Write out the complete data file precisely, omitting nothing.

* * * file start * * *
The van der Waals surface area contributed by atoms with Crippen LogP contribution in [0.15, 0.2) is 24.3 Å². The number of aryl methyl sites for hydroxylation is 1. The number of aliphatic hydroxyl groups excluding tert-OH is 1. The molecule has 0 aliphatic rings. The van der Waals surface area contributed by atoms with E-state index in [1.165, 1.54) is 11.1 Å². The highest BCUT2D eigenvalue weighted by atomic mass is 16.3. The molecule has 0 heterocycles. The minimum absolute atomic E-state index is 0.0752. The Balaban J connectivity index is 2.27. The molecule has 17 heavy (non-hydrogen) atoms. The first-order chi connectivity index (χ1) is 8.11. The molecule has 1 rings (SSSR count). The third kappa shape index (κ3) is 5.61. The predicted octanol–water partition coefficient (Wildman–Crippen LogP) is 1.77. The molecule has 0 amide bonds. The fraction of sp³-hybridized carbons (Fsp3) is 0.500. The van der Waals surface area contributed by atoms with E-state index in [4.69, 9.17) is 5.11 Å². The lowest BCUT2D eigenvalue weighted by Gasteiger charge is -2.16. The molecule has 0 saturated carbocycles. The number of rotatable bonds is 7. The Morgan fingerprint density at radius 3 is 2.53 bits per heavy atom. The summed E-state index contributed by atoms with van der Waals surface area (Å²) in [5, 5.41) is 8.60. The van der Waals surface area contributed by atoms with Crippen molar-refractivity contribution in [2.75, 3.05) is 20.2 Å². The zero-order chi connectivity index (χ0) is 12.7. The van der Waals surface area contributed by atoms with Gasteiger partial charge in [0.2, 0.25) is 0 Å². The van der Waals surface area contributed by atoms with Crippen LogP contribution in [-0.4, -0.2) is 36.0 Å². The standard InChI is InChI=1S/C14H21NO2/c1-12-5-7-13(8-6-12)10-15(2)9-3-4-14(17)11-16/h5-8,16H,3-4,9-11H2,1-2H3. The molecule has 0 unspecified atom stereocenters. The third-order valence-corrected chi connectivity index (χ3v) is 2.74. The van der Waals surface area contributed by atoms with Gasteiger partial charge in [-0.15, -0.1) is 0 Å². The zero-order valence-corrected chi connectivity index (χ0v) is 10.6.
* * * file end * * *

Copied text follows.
The van der Waals surface area contributed by atoms with Crippen LogP contribution in [0.15, 0.2) is 24.3 Å². The number of aryl methyl sites for hydroxylation is 1. The number of aliphatic hydroxyl groups excluding tert-OH is 1. The molecule has 0 aliphatic rings. The van der Waals surface area contributed by atoms with E-state index in [1.165, 1.54) is 11.1 Å². The highest BCUT2D eigenvalue weighted by atomic mass is 16.3. The molecule has 0 heterocycles. The minimum absolute atomic E-state index is 0.0752. The Balaban J connectivity index is 2.27. The molecule has 17 heavy (non-hydrogen) atoms. The first-order chi connectivity index (χ1) is 8.11. The molecule has 1 rings (SSSR count). The third kappa shape index (κ3) is 5.61. The predicted octanol–water partition coefficient (Wildman–Crippen LogP) is 1.77. The molecule has 0 amide bonds. The fraction of sp³-hybridized carbons (Fsp3) is 0.500. The van der Waals surface area contributed by atoms with E-state index in [4.69, 9.17) is 5.11 Å². The lowest BCUT2D eigenvalue weighted by Gasteiger charge is -2.16. The molecule has 0 saturated carbocycles. The number of rotatable bonds is 7. The Morgan fingerprint density at radius 3 is 2.53 bits per heavy atom. The summed E-state index contributed by atoms with van der Waals surface area (Å²) in [5, 5.41) is 8.60. The van der Waals surface area contributed by atoms with Crippen molar-refractivity contribution in [2.75, 3.05) is 20.2 Å². The zero-order chi connectivity index (χ0) is 12.7. The van der Waals surface area contributed by atoms with Gasteiger partial charge in [0.2, 0.25) is 0 Å². The van der Waals surface area contributed by atoms with Crippen LogP contribution in [-0.4, -0.2) is 36.0 Å². The standard InChI is InChI=1S/C14H21NO2/c1-12-5-7-13(8-6-12)10-15(2)9-3-4-14(17)11-16/h5-8,16H,3-4,9-11H2,1-2H3. The molecule has 0 unspecified atom stereocenters. The third-order valence-corrected chi connectivity index (χ3v) is 2.74. The van der Waals surface area contributed by atoms with Gasteiger partial charge in [-0.15, -0.1) is 0 Å². The zero-order valence-corrected chi connectivity index (χ0v) is 10.6.